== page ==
On the Bookshelf
Curandero: A Life in Mexican Folk
University of New Mexico Press, 2005
By Eliseo “Cheo” Torres and Timothy L. Sawyer
In the recently published “Curandero: A Life in Mexican Folk Healing,” coauthors Eliseo “Cheo” Torres and Timothy L. Sawyer share the history of herbal remedies as described by Torres’ father, Don Lico.
“My father would get upset when he told us about the destruction and herbal repositories of the Aztecs in the Spaniard’s blind zeal to Christianize the natives,” Torres writes. “But he would always emphasize that this knowledge of medicinal plants was a perfect example of why we do what we do – use plants and rituals even nowadays – because in a way it was an ongoing mark of resistance against dominant cultures that sought to wipe out existing cultures they encountered in a given locale, just as the early Spanish explorers and rulers did.”
Torres, who is vice president of Student Affairs at UNM, has studied folk healing and herbal medicine for more than twenty years. He says his book presents an important part of Hispanic culture in the United States. Torres and Sawyer, a UNM public information representative, wrote it in 2002-2003. In various draft formats, the book had been used as resource material for the increasingly popular curandero courses taught each summer at UNM.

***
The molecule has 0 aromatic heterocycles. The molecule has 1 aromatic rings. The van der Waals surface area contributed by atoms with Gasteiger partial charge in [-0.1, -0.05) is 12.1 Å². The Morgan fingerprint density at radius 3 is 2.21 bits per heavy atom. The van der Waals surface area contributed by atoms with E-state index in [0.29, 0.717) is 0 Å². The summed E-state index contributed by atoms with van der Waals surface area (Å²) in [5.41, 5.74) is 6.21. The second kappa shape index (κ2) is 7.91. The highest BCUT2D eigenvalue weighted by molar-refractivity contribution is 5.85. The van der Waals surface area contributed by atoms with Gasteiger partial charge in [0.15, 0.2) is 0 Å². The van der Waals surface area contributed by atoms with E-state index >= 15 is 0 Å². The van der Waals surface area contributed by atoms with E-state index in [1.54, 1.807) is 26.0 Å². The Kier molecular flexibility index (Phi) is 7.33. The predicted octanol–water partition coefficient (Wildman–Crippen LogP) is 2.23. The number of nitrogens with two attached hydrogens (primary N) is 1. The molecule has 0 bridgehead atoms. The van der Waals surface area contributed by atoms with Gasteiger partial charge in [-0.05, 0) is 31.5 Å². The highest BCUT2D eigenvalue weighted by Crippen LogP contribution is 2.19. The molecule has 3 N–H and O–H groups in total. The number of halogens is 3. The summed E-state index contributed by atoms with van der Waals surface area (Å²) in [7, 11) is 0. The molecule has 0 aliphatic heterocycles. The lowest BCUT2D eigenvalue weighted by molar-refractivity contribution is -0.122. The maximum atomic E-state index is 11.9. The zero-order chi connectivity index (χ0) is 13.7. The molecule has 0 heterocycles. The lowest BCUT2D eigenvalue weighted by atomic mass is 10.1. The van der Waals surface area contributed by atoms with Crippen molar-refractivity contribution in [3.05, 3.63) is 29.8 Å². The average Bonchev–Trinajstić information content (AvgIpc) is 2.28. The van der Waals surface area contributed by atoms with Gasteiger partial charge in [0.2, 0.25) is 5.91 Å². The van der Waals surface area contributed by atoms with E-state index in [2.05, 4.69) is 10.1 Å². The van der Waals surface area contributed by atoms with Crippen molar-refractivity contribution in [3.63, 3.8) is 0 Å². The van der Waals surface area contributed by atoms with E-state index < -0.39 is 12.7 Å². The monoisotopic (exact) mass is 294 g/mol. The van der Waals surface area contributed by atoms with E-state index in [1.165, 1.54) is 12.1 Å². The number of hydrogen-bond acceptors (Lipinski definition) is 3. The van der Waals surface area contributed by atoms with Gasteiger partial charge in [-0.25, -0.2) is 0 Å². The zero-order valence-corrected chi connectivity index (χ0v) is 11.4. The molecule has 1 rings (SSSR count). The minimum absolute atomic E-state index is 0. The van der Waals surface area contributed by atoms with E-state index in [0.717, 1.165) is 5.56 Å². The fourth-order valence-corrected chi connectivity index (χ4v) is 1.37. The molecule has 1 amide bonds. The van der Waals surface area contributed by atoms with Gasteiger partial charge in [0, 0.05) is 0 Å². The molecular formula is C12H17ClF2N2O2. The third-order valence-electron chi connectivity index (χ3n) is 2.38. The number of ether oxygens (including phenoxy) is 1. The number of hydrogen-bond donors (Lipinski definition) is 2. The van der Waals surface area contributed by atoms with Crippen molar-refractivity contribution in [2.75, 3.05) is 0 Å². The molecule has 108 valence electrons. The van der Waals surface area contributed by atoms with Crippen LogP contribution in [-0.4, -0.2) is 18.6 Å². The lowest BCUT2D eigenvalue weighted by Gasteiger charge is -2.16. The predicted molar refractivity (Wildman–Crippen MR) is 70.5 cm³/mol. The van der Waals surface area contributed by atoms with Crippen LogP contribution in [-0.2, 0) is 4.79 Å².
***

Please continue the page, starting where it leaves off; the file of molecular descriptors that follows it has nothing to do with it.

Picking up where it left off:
In a relaxed, narrative style, the book describes herbs and rituals that have been used by Mexican and Mexican American families for centuries. The authors spin tales about the lives of famous curanderos who Torres has met. One legendary figure is Terresita Urrea, the “Saint of Cabora,” who inspired Mexican revolutionaries to charge into battle wearing her picture pinned to their shirts.
Torres learned much of the knowledge presented while growing up in Texas near the Mexican border. He tells of meeting famous healers and the important role of folk healing to his family and community in the Corpus Christy area. He describes to readers his personal pilgrimage into curanderismo in the 1980s, through a dry, dusty trek to the remote village of Espinoza, Mexico, to meet a legendary curandero.
“What happened to me was no less than my transformation from an academic with some personal interest in folk healing to a man who embraced curanderismo as a part of a great tradition and as part of my own identity,” he said. Torres says that curanderismo is valuable in the spiritual formation of personal and social identities.
Torres also uses the book to dispel misgivings associated with the curanderismo tradition. Torres contends folk healing and Western medicine can be used harmoniously and believes that folk healing has much to teach medical physicians. Torres says politics is to blame for the elitist positioning of biomedicine over folk healing practices.